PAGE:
ATLANTIC CITY - Heavyweight Johnathon Banks has spent the bulk of his career serving as a sparring partner and co-trainer for heavyweight champion Wladimir Klitschko.
He may soon be fighting his friend.
Banks (29-1-1, 19 KOs) sent shock waves through the heavyweight division at Boardwalk Hall on Saturday night with a spectacular second-round knockout over formerly unbeaten Seth Mitchell (25-1-1, 19 KOs) on the Antonio DeMarco-Adrien Broner undercard.
Banks scored three knockdowns in the second round, prompting referee Eddie Cotton to halt the fight at 2 minutes, 38 seconds of the round. Banks dedicated his performance to the late trainer Emanuel Steward, who died on Oct. 25.
"I was very motivated for this fight in light of everything that has happened," Banks said. "I wasn't thinking of myself as an 'opponent' whatsoever. Mitchell is a big, tough, strong guy, but he couldn't handle me. He was not experienced enough to hold on or grab me and therefore I was able to continue to hurt him."
In the main event, Broner (25-0, 21 KOs) earned the WBC lightweight championship with an eighth-round TKO over DeMarco.
Mitchell, a former linebacker at Michigan State University, was heavily favored and was a crowd favorite. Six busloads of fans made the trek from his hometown of Brandywine, Md., to cheer him on. He got off to a strong start in the scheduled 12-round fight, using his size advantage - he weighed 242 pounds to Banks' 218 - to bull his way inside and land some overhand rights and body shots.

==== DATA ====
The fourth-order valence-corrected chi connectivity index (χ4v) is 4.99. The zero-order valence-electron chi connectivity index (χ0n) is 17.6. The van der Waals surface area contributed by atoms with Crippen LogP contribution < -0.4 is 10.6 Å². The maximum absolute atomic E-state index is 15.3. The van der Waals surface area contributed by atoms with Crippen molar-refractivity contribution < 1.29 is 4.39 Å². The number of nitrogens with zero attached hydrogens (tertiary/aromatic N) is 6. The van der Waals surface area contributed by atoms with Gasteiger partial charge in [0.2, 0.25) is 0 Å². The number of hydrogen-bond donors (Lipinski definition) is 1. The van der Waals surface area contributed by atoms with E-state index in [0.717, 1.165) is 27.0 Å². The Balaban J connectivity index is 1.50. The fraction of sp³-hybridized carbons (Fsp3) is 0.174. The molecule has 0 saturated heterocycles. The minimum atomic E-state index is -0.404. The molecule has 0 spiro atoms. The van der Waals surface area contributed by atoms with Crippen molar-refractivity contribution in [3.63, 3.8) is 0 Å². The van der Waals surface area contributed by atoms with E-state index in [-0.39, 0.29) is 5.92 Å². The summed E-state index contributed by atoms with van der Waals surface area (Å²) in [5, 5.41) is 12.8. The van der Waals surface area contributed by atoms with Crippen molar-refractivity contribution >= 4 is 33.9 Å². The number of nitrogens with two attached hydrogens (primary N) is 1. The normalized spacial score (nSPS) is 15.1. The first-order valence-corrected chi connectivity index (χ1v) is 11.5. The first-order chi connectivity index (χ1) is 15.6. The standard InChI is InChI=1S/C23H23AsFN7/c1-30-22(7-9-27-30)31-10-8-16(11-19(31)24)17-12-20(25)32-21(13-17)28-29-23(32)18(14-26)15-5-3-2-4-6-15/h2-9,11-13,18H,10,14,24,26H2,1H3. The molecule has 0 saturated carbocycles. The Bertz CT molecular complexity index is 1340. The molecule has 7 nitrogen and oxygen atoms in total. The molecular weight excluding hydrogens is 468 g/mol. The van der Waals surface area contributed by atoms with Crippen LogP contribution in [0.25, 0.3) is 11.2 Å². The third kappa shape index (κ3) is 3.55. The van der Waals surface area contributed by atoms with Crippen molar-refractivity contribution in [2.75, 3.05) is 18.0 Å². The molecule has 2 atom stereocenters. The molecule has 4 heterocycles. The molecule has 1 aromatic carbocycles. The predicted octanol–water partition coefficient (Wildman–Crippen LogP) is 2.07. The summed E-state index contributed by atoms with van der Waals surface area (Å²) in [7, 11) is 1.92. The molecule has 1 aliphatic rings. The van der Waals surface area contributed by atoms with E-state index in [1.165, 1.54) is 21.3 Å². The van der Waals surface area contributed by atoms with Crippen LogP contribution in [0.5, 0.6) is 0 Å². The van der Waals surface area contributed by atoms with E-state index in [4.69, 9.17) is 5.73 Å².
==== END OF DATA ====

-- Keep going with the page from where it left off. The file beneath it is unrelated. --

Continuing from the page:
But Banks, a former cruiserweight, turned the momentum with a straight right early in the second round that dropped Mitchell on the seat of his Michigan State green trunks against the ropes.
Mitchell quickly got to his feet, but was clearly hurt. Banks kept up the pressure and sent Mitchell to the canvas again with a left hook-overhand right combination. Again, Mitchell managed to get up, but Banks unleashed another barrage and Mitchell toppled onto his side along the ropes. Cotton waved a halt to the fight as Mitchell tried to rise again, but fell back down.
"I could've gotten through the round, but the ref did what he had to do," Mitchell said. "I feel OK, he just caught me with a good shot.
"I'm really upset, but this won't spoil my dreams. It will set me back a little, but don't feel sorry for me. Feel sorry for my next opponent."
Mitchell was seeking his second straight victory at Boardwalk Hall. On April 28, he recovered from a rough start against Paulsboro native Chaz Witherspoon to score a third-round TKO on the Chad Dawson-Bernard Hopkins undercard.
Broner, a Cincinnati native, dropped DeMarco with a left uppercut in the eighth. While referee Benjy Esteves moved in to start counting, DeMarco's corner mercifully stopped it with one minute, 49 seconds left.
"I'm proud of DeMarco for fighting the way he fought," DeMarco's promoter, Gary Shaw said. "But Broner's the total package. He could be the next Floyd (Mayweather, Jr.)."
Broner punished DeMarco throughout, hammering him with uppercuts and hooks that produced welts beneath both eyes. Broner averaged 39 power punches a round. The lightweight average is 14, according to CompuBox statistics.